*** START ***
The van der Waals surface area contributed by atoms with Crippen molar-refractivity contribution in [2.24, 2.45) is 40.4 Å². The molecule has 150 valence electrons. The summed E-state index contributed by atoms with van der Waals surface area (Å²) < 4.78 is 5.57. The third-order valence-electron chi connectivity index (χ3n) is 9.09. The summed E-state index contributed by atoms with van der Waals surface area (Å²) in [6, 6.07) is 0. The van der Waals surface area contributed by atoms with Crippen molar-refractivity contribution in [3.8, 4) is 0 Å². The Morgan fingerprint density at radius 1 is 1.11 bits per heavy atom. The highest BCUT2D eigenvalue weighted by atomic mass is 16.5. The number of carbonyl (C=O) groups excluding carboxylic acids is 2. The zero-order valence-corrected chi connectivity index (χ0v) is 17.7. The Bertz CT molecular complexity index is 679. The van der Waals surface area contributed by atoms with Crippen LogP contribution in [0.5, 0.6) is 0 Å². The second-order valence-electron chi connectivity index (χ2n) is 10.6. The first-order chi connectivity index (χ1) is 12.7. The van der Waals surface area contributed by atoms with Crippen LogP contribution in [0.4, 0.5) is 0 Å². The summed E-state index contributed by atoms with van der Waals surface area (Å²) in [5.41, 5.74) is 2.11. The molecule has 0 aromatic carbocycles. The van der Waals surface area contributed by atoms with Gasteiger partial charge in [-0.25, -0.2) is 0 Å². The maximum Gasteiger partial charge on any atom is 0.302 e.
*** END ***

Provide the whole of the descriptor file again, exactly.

The van der Waals surface area contributed by atoms with Crippen molar-refractivity contribution in [2.24, 2.45) is 40.4 Å². The molecule has 150 valence electrons. The summed E-state index contributed by atoms with van der Waals surface area (Å²) < 4.78 is 5.57. The third-order valence-electron chi connectivity index (χ3n) is 9.09. The summed E-state index contributed by atoms with van der Waals surface area (Å²) in [6, 6.07) is 0. The van der Waals surface area contributed by atoms with Crippen molar-refractivity contribution in [3.8, 4) is 0 Å². The Morgan fingerprint density at radius 1 is 1.11 bits per heavy atom. The highest BCUT2D eigenvalue weighted by atomic mass is 16.5. The number of carbonyl (C=O) groups excluding carboxylic acids is 2. The zero-order valence-corrected chi connectivity index (χ0v) is 17.7. The Bertz CT molecular complexity index is 679. The van der Waals surface area contributed by atoms with Crippen LogP contribution in [0.5, 0.6) is 0 Å². The second-order valence-electron chi connectivity index (χ2n) is 10.6. The first-order chi connectivity index (χ1) is 12.7. The van der Waals surface area contributed by atoms with Crippen LogP contribution in [0.4, 0.5) is 0 Å². The summed E-state index contributed by atoms with van der Waals surface area (Å²) in [5.41, 5.74) is 2.11. The molecule has 0 aromatic carbocycles. The van der Waals surface area contributed by atoms with Gasteiger partial charge in [-0.25, -0.2) is 0 Å². The maximum Gasteiger partial charge on any atom is 0.302 e.